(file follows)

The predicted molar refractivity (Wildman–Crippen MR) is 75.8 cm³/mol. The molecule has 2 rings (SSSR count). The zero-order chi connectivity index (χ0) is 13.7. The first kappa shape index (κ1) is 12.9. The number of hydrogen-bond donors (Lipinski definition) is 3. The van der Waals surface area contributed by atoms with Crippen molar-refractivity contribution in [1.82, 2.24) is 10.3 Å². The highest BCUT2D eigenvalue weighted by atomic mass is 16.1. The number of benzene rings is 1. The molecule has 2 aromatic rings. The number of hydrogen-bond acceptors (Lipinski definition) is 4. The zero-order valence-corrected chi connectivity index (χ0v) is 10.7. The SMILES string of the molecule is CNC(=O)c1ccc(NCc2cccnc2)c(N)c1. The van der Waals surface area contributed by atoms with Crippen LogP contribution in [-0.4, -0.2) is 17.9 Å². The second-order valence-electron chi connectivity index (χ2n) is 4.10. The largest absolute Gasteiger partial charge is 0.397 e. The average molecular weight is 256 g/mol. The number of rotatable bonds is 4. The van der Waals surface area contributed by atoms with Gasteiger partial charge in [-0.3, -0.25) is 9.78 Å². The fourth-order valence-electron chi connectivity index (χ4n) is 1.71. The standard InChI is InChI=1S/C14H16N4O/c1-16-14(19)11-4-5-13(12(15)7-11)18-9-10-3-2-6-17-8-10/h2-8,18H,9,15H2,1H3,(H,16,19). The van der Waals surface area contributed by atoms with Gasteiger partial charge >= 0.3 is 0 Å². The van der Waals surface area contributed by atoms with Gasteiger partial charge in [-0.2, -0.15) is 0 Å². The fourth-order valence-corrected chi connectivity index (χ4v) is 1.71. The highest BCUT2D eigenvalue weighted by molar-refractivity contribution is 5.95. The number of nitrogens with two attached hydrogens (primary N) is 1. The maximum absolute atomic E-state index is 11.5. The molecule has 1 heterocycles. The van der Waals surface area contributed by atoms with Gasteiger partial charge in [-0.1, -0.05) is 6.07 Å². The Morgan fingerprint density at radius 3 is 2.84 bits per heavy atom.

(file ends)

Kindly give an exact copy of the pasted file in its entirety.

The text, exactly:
The predicted molar refractivity (Wildman–Crippen MR) is 75.8 cm³/mol. The molecule has 2 rings (SSSR count). The zero-order chi connectivity index (χ0) is 13.7. The first kappa shape index (κ1) is 12.9. The number of hydrogen-bond donors (Lipinski definition) is 3. The van der Waals surface area contributed by atoms with Crippen molar-refractivity contribution in [1.82, 2.24) is 10.3 Å². The highest BCUT2D eigenvalue weighted by atomic mass is 16.1. The number of benzene rings is 1. The molecule has 2 aromatic rings. The number of hydrogen-bond acceptors (Lipinski definition) is 4. The zero-order valence-corrected chi connectivity index (χ0v) is 10.7. The SMILES string of the molecule is CNC(=O)c1ccc(NCc2cccnc2)c(N)c1. The van der Waals surface area contributed by atoms with Crippen LogP contribution in [-0.4, -0.2) is 17.9 Å². The second-order valence-electron chi connectivity index (χ2n) is 4.10. The largest absolute Gasteiger partial charge is 0.397 e. The average molecular weight is 256 g/mol. The number of rotatable bonds is 4. The van der Waals surface area contributed by atoms with Gasteiger partial charge in [-0.3, -0.25) is 9.78 Å². The fourth-order valence-electron chi connectivity index (χ4n) is 1.71. The standard InChI is InChI=1S/C14H16N4O/c1-16-14(19)11-4-5-13(12(15)7-11)18-9-10-3-2-6-17-8-10/h2-8,18H,9,15H2,1H3,(H,16,19). The van der Waals surface area contributed by atoms with Gasteiger partial charge >= 0.3 is 0 Å². The van der Waals surface area contributed by atoms with Gasteiger partial charge in [-0.2, -0.15) is 0 Å². The fourth-order valence-corrected chi connectivity index (χ4v) is 1.71. The highest BCUT2D eigenvalue weighted by molar-refractivity contribution is 5.95. The number of nitrogens with two attached hydrogens (primary N) is 1. The maximum absolute atomic E-state index is 11.5. The molecule has 1 heterocycles. The van der Waals surface area contributed by atoms with Gasteiger partial charge in [-0.1, -0.05) is 6.07 Å². The Morgan fingerprint density at radius 3 is 2.84 bits per heavy atom.